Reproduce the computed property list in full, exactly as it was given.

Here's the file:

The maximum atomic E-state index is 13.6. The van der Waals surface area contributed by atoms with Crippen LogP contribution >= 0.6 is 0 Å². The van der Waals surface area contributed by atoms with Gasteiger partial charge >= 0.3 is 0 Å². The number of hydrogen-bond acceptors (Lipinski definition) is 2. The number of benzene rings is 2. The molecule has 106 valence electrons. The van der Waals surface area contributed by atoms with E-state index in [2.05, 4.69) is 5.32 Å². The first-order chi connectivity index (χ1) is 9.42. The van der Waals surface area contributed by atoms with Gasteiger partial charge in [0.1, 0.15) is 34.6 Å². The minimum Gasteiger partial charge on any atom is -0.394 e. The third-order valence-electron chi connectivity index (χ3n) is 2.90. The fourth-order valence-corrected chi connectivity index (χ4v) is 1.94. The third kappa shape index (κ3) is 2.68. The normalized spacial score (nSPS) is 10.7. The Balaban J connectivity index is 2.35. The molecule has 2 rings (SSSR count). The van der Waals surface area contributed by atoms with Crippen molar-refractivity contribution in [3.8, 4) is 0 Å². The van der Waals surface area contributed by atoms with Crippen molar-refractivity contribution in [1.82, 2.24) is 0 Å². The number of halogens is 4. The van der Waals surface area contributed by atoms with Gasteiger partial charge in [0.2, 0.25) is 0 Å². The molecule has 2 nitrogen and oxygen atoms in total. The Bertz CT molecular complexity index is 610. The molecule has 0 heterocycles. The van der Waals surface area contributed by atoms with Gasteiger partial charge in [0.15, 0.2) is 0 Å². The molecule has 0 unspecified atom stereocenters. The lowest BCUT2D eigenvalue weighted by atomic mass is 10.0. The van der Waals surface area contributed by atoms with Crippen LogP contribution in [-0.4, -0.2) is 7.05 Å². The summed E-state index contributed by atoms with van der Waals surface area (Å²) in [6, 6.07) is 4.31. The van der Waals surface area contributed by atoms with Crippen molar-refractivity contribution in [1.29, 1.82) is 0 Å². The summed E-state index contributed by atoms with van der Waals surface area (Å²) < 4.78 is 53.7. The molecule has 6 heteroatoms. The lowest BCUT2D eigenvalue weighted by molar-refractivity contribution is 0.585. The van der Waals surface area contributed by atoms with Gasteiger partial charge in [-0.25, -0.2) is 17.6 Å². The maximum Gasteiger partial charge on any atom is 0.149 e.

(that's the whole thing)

The maximum atomic E-state index is 13.6. The van der Waals surface area contributed by atoms with Crippen LogP contribution >= 0.6 is 0 Å². The van der Waals surface area contributed by atoms with Gasteiger partial charge >= 0.3 is 0 Å². The number of hydrogen-bond acceptors (Lipinski definition) is 2. The number of benzene rings is 2. The molecule has 106 valence electrons. The van der Waals surface area contributed by atoms with E-state index in [2.05, 4.69) is 5.32 Å². The first-order chi connectivity index (χ1) is 9.42. The van der Waals surface area contributed by atoms with Gasteiger partial charge in [0.1, 0.15) is 34.6 Å². The minimum Gasteiger partial charge on any atom is -0.394 e. The third-order valence-electron chi connectivity index (χ3n) is 2.90. The fourth-order valence-corrected chi connectivity index (χ4v) is 1.94. The third kappa shape index (κ3) is 2.68. The normalized spacial score (nSPS) is 10.7. The Balaban J connectivity index is 2.35. The molecule has 2 rings (SSSR count). The van der Waals surface area contributed by atoms with Crippen molar-refractivity contribution in [3.8, 4) is 0 Å². The van der Waals surface area contributed by atoms with Crippen molar-refractivity contribution in [1.82, 2.24) is 0 Å². The number of halogens is 4. The van der Waals surface area contributed by atoms with Gasteiger partial charge in [0.2, 0.25) is 0 Å². The molecule has 2 nitrogen and oxygen atoms in total. The Bertz CT molecular complexity index is 610. The molecule has 0 heterocycles. The van der Waals surface area contributed by atoms with Gasteiger partial charge in [0.15, 0.2) is 0 Å². The molecule has 0 unspecified atom stereocenters. The lowest BCUT2D eigenvalue weighted by atomic mass is 10.0. The van der Waals surface area contributed by atoms with Crippen LogP contribution in [-0.4, -0.2) is 7.05 Å². The summed E-state index contributed by atoms with van der Waals surface area (Å²) in [6, 6.07) is 4.31. The van der Waals surface area contributed by atoms with Crippen molar-refractivity contribution in [1.29, 1.82) is 0 Å². The summed E-state index contributed by atoms with van der Waals surface area (Å²) < 4.78 is 53.7. The molecule has 6 heteroatoms. The lowest BCUT2D eigenvalue weighted by molar-refractivity contribution is 0.585. The van der Waals surface area contributed by atoms with Gasteiger partial charge in [-0.25, -0.2) is 17.6 Å². The maximum Gasteiger partial charge on any atom is 0.149 e.